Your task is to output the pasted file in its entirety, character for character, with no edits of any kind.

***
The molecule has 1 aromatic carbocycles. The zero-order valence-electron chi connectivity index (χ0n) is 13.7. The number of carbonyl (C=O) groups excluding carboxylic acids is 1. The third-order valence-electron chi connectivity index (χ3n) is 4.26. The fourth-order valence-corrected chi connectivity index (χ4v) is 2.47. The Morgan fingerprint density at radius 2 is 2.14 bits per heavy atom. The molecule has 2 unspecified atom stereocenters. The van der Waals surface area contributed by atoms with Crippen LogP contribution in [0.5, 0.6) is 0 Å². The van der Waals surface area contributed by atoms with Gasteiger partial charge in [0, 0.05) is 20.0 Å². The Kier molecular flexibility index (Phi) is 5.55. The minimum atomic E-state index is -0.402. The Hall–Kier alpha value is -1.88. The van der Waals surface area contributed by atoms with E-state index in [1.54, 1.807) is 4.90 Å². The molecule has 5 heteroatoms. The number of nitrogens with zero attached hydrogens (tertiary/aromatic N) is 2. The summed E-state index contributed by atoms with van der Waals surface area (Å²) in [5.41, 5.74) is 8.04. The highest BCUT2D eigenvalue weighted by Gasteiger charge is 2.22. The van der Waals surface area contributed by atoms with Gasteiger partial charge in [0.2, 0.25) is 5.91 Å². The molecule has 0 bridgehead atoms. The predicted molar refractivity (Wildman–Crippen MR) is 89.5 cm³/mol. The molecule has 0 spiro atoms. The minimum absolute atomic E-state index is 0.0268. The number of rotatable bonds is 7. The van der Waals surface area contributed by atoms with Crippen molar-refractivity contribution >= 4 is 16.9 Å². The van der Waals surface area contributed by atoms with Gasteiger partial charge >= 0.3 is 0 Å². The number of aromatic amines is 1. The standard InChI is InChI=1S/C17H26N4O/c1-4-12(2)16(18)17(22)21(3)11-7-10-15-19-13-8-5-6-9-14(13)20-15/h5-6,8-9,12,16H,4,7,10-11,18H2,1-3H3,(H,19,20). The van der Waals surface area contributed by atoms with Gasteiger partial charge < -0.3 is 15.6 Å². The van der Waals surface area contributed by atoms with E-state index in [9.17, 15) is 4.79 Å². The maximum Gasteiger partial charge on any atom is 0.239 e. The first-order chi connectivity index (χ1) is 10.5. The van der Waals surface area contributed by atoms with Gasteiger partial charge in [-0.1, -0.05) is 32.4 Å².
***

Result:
The molecule has 1 aromatic carbocycles. The zero-order valence-electron chi connectivity index (χ0n) is 13.7. The number of carbonyl (C=O) groups excluding carboxylic acids is 1. The third-order valence-electron chi connectivity index (χ3n) is 4.26. The fourth-order valence-corrected chi connectivity index (χ4v) is 2.47. The Morgan fingerprint density at radius 2 is 2.14 bits per heavy atom. The molecule has 2 unspecified atom stereocenters. The van der Waals surface area contributed by atoms with Crippen LogP contribution in [0.5, 0.6) is 0 Å². The van der Waals surface area contributed by atoms with Gasteiger partial charge in [0, 0.05) is 20.0 Å². The Kier molecular flexibility index (Phi) is 5.55. The minimum atomic E-state index is -0.402. The Hall–Kier alpha value is -1.88. The van der Waals surface area contributed by atoms with E-state index in [1.54, 1.807) is 4.90 Å². The molecule has 5 heteroatoms. The number of nitrogens with zero attached hydrogens (tertiary/aromatic N) is 2. The summed E-state index contributed by atoms with van der Waals surface area (Å²) in [5.41, 5.74) is 8.04. The highest BCUT2D eigenvalue weighted by Gasteiger charge is 2.22. The van der Waals surface area contributed by atoms with Gasteiger partial charge in [0.2, 0.25) is 5.91 Å². The molecule has 0 bridgehead atoms. The predicted molar refractivity (Wildman–Crippen MR) is 89.5 cm³/mol. The molecule has 0 spiro atoms. The minimum absolute atomic E-state index is 0.0268. The number of rotatable bonds is 7. The van der Waals surface area contributed by atoms with Crippen molar-refractivity contribution >= 4 is 16.9 Å². The van der Waals surface area contributed by atoms with Gasteiger partial charge >= 0.3 is 0 Å². The number of aromatic amines is 1. The standard InChI is InChI=1S/C17H26N4O/c1-4-12(2)16(18)17(22)21(3)11-7-10-15-19-13-8-5-6-9-14(13)20-15/h5-6,8-9,12,16H,4,7,10-11,18H2,1-3H3,(H,19,20). The van der Waals surface area contributed by atoms with Gasteiger partial charge < -0.3 is 15.6 Å². The van der Waals surface area contributed by atoms with E-state index in [9.17, 15) is 4.79 Å². The maximum Gasteiger partial charge on any atom is 0.239 e. The first-order chi connectivity index (χ1) is 10.5. The van der Waals surface area contributed by atoms with Gasteiger partial charge in [-0.1, -0.05) is 32.4 Å².